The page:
ML asked about the group of women disproportionally affected by the timetable of changes (those born in late 1953 and 1954). She suggested that despite being the worst affected, by the time any potential changes are approved, they may already be eligible for their pension and therefore will not benefit from any of the proposals.
CH accepted this but explained again that the only option was to try to help as many women as possible within the confines of parliamentary procedure. She suggested that they could seek compensation separately, but that widespread compensation would not be part of the proposal.
ML suggested a cost of £1.3billion to ‘put things right’ and ensure women would not have to wait disproportionate lengths of time for their pension. However, TL questioned the accuracy of this and confirmed that no official figures were available to support this.
DS voiced the opinion that all the deliberating and lack of decision making was affecting those with the greatest need. She suggested that all groups should accept that there would be some who would not benefit from the proposals as much as others but that the priority should be reaching an agreement to help those that needed it most as quickly as possible.
FC agreed with DS and urged others to support the proposals and discuss the detail at committee stage.
Mary Kirby (MK) asked for clarification of how the ballot process worked for PMBs.
CH explained that this was a Public Member’s Bill as it had not been allocated via the ballot. She added that all MPs could enter the ballot for PMBs at the start of a session of Parliament and the allocation was drawn at random. Those that were not successful then had the option of applying for Public Member’s Bills or Ten Minute Rule Bills. However, she did explain that PMBs take preference on the order paper for being heard.
Joanne Welch (JW) began passing notes to other group representatives who had spoken. She then asked the Chair (CH) to read a note that she had passed to her. CH refused but offered JW the opportunity to read the note herself.
JW suggested that the consultation had been biased but was assured by CH and TL that it had not been.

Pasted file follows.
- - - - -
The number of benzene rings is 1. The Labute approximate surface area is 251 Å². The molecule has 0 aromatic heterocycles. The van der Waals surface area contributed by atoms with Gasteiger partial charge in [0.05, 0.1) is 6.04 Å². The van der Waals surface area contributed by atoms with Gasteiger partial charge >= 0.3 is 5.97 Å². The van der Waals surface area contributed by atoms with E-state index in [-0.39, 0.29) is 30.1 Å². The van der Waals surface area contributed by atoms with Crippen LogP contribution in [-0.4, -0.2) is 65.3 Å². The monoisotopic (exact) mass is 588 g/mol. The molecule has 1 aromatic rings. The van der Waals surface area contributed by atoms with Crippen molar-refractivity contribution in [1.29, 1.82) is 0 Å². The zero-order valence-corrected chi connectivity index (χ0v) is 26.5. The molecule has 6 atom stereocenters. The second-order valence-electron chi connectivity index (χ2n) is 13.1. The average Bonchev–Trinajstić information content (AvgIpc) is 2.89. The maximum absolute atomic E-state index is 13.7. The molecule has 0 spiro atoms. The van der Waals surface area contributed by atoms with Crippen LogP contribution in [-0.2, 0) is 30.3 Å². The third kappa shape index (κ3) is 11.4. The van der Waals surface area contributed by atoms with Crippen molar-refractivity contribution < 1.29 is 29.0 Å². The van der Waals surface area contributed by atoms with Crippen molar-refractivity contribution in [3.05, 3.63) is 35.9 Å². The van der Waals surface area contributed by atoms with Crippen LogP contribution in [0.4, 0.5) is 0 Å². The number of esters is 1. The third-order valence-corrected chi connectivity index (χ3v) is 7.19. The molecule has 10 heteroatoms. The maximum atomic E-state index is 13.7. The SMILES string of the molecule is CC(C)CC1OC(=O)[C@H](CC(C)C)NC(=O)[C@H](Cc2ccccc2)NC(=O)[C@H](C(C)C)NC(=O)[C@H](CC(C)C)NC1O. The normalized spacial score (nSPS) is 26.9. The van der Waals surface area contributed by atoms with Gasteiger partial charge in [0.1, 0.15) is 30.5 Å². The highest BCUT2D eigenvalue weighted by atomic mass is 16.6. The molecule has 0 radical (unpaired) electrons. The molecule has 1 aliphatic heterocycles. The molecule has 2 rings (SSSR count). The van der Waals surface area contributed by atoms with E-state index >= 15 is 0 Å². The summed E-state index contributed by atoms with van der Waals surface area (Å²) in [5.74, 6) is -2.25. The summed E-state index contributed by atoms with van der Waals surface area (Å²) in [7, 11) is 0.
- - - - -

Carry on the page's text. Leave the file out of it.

At this point JW became disruptive and refused to listen to the response from CH and TL and was therefore asked to leave the meeting.
Jane Loxley (JL) thanked the APPG for their work on the consultation, report and Bill. This was supported by the majority of those present.
She agreed with others that whilst the proposals would not help everyone, they were a step in the right direction. She reiterated the comments of DS and FC that groups should unite in order to speed up the process for those that needed it most.
Karen Connell (KC) thanked the APPG and outlined the difficulties and humiliation some of her group were facing trying to find work or having to apply for Job Seekers Allowance.
CH explained that this was the reason behind the proposal for transitional payments from age 63, so that women were not forced to find work or sign on at this stage in their lives.
Yvonne Howard (YH) voiced her concerns that process and procedure was such a rigmarole that there would be no positive outcome to this.
CH agreed that this was a worry but that the best hope of getting things implemented was to have agreement from everyone which would allow the APPG to try and make progress.
Debbie De Spon (DS) agreed that things needed to progress as every delay meant more women were eligible for the pension without having benefited from any of the proposed support.
Jane Tombling (JT) confirmed that the members of her group were completely supportive of for the work the APPG were doing and would be grateful for any financial support that may be made available.
May Low (ML) apologised for the confusion about who would be representing WASPI Ltd at this meeting. She agreed with others that everyone was facing the same difficulties and that working together was likely to produce the best outcome for all.
Trudy Baddams (TB) was very supportive of the transitional payments for all, without assessment and felt that this would be a perfect solution.
James Frith (JF) voiced his support for 1950s women. He referred to another APPG that he was a member of which had lost sight of its end goal and nearly ended up without anything it had been campaigning for due to differences of opinion from those people it had been set up to support. He reiterated the message that a unified approach was the best approach and urged the groups to work together for the good of all affected women.
CH closed the meeting. She accepted that the proposal was not an ideal solution for all but advised again that it was something that the APPG stood a realistic chance of achieving.
DS suggested that all group representatives present should indicate, by a show of hands, whether they supported the proposals.
CH and TL noted the unanimous support for the proposals and announced that they would report this back to the APPG and proceed with the second reading of the Bill accordingly. There was no objection to this statement.
On the day after the meeting, Mariana Robinson contacted Nancy Platts to say that she had abstained from the final vote but this had not been made clear at the time of the meeting.